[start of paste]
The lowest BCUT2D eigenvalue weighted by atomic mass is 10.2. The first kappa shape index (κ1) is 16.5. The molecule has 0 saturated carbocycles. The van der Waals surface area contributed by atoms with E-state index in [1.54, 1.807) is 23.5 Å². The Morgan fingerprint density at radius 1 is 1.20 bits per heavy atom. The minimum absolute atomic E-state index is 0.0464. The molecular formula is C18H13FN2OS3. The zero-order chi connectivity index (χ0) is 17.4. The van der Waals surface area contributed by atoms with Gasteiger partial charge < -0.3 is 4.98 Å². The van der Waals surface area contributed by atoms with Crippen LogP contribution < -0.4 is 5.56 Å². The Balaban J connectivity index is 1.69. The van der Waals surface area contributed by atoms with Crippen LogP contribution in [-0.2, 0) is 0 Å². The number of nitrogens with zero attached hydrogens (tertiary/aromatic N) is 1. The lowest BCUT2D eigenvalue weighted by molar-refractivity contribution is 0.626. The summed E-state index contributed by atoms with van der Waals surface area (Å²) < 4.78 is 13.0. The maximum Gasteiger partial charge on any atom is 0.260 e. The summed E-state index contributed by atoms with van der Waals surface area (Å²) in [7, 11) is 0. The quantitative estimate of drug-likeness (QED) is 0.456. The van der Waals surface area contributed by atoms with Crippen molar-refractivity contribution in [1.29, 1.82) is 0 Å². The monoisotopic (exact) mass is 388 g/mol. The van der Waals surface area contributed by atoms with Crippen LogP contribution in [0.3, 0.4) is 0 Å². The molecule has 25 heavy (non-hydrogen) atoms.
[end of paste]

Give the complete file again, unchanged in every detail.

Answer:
The lowest BCUT2D eigenvalue weighted by atomic mass is 10.2. The first kappa shape index (κ1) is 16.5. The molecule has 0 saturated carbocycles. The van der Waals surface area contributed by atoms with E-state index in [1.54, 1.807) is 23.5 Å². The Morgan fingerprint density at radius 1 is 1.20 bits per heavy atom. The minimum absolute atomic E-state index is 0.0464. The molecular formula is C18H13FN2OS3. The zero-order chi connectivity index (χ0) is 17.4. The van der Waals surface area contributed by atoms with Gasteiger partial charge < -0.3 is 4.98 Å². The van der Waals surface area contributed by atoms with Crippen LogP contribution < -0.4 is 5.56 Å². The Balaban J connectivity index is 1.69. The van der Waals surface area contributed by atoms with Crippen LogP contribution in [-0.2, 0) is 0 Å². The number of nitrogens with zero attached hydrogens (tertiary/aromatic N) is 1. The lowest BCUT2D eigenvalue weighted by molar-refractivity contribution is 0.626. The summed E-state index contributed by atoms with van der Waals surface area (Å²) < 4.78 is 13.0. The maximum Gasteiger partial charge on any atom is 0.260 e. The summed E-state index contributed by atoms with van der Waals surface area (Å²) in [7, 11) is 0. The quantitative estimate of drug-likeness (QED) is 0.456. The van der Waals surface area contributed by atoms with Crippen molar-refractivity contribution in [1.29, 1.82) is 0 Å². The monoisotopic (exact) mass is 388 g/mol. The van der Waals surface area contributed by atoms with Crippen LogP contribution in [0.3, 0.4) is 0 Å². The molecule has 25 heavy (non-hydrogen) atoms.